Ecotoxicol Environ Saf. 2021 Dec 17;229:113066. doi: 10.1016/j.ecoenv.2021.113066. Online ahead of print.
Arsenite is a toxic metalloid that causes various adverse effects in brain. However, the underlying mechanisms of arsenite-induced neurotoxicity remain poorly understood. In this study, both adult beclin 1+/+ and beclin 1+/- mice were employed to establish a model of chronic arsenite exposure by treating with arsenite via drinking water for 6 months. The results clearly demonstrated that exposure of arsenite profoundly caused damage to the cerebral cortex, induced autophagy and impaired autophagic flux in the cerebral cortex. Heterozygous disruption of beclin 1 in animals remarkably alleviated the neurotoxic effects of arsenite. To verify the results obtained in the animals, a permanent U251 cell line was used. After treating of cells with arsenite, similar phenomenon was also observed, showing the significant elevation in the expression levels of autophagy-related genes. Importantly, lysosomal dysfunction caused by arsenite was observed in vitro and in vivo. Either knockdown of beclin in cells or heterozygous disruption of beclin 1 in animals remarkably alleviated the lysosomal dysfunction induced by arsenite. These findings indicate that downregulation of beclin 1 could restore arsenite-induced impaired autophagic flux possibly through improving lysosomal function, and suggesting that regulation of autophagy via beclin 1 would be an alternative approach for the treatment of arsenite neurotoxicity.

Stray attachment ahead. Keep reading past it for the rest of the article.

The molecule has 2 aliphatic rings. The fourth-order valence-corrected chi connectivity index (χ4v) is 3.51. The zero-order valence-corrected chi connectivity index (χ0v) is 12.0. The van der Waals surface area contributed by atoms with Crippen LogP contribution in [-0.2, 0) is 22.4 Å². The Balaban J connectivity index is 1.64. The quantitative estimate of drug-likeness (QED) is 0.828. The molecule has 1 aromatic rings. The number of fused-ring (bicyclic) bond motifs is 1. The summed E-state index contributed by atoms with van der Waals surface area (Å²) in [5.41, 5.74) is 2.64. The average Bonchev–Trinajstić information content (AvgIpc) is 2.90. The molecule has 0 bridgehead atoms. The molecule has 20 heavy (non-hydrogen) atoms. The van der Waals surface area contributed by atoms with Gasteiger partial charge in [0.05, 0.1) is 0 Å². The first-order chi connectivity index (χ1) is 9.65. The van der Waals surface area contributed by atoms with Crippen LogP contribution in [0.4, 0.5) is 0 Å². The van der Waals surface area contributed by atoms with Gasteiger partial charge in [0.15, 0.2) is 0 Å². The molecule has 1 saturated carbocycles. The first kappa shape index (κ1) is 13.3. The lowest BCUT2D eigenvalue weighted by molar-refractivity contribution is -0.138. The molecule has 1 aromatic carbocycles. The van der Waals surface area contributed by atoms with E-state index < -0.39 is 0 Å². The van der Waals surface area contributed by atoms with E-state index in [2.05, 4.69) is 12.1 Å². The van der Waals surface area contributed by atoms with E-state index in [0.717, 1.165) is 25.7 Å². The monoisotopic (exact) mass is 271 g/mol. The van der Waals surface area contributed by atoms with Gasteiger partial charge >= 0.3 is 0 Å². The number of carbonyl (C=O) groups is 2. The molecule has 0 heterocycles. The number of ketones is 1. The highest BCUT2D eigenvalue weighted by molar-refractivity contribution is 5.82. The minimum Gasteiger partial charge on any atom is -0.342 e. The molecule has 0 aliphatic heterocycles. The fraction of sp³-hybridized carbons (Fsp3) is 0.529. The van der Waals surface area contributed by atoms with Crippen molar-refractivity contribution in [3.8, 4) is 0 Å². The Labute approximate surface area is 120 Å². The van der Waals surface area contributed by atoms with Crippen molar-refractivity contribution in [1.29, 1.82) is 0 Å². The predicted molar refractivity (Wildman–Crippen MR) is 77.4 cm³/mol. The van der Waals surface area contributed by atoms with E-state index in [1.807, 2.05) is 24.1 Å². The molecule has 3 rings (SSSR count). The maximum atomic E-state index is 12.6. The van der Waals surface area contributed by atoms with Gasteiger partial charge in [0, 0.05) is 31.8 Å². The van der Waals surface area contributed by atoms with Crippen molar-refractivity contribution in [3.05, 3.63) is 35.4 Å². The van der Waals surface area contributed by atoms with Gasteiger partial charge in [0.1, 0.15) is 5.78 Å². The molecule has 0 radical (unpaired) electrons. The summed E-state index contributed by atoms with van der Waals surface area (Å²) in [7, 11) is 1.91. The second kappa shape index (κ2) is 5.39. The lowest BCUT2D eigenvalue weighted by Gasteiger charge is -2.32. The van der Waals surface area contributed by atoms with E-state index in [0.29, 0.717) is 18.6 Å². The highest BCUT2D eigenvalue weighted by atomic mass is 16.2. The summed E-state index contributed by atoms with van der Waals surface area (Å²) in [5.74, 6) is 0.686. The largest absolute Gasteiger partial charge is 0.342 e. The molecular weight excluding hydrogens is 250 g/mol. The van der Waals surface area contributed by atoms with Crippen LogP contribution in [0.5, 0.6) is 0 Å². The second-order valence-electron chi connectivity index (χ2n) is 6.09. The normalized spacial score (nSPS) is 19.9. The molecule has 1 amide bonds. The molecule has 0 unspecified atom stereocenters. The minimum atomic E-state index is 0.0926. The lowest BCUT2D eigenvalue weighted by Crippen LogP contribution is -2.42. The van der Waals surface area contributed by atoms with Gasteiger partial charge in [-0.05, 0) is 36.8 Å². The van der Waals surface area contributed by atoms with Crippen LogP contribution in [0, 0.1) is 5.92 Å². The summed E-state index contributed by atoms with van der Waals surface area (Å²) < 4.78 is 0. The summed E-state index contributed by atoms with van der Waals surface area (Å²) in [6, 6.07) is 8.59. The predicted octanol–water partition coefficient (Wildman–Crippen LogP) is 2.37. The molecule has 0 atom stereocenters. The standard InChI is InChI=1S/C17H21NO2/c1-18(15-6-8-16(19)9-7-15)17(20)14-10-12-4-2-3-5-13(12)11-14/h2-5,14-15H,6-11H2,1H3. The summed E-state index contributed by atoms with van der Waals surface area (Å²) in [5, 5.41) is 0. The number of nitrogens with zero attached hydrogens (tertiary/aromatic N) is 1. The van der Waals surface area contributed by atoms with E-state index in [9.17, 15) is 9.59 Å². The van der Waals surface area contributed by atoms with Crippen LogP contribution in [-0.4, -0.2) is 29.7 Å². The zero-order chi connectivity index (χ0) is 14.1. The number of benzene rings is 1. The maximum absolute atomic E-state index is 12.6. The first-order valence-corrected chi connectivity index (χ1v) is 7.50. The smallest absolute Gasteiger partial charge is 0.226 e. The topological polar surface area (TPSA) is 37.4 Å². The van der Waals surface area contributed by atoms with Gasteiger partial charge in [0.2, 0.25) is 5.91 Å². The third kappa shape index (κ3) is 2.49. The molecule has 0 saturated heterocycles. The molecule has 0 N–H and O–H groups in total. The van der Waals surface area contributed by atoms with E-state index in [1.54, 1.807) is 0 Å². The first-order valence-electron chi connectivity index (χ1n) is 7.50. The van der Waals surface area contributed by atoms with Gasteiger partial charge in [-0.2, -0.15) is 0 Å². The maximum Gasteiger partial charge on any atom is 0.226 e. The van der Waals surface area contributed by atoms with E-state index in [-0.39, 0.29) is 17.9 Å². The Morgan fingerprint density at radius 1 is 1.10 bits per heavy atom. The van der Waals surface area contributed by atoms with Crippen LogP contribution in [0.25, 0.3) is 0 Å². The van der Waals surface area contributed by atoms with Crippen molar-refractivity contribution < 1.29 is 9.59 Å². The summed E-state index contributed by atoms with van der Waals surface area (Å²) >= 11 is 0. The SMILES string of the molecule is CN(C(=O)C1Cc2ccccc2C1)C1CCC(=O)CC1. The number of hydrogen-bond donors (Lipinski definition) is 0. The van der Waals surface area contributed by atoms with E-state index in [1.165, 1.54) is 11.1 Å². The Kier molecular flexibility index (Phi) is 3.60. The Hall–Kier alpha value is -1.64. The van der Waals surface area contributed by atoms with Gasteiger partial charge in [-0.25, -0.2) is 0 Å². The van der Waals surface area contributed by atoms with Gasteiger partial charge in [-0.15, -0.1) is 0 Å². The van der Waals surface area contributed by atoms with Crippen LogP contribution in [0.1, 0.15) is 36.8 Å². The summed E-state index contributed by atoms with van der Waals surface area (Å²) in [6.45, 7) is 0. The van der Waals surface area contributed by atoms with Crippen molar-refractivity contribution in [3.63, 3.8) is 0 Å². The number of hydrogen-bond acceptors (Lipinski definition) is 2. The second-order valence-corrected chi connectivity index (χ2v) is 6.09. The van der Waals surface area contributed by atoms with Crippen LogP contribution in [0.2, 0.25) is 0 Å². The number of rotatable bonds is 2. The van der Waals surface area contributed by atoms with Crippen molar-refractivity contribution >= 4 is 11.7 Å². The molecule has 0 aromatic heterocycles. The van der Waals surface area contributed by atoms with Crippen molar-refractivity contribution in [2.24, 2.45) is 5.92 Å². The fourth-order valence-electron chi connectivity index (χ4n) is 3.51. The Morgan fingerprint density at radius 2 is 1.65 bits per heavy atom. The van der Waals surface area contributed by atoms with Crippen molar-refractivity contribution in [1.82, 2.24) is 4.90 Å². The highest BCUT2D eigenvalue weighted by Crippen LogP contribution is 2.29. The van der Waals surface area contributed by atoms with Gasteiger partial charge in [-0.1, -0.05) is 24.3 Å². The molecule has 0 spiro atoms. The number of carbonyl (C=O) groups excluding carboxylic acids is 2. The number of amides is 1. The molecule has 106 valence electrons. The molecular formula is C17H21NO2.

PMID:34929507 | DOI:10.1016/j.ecoenv.2021.113066
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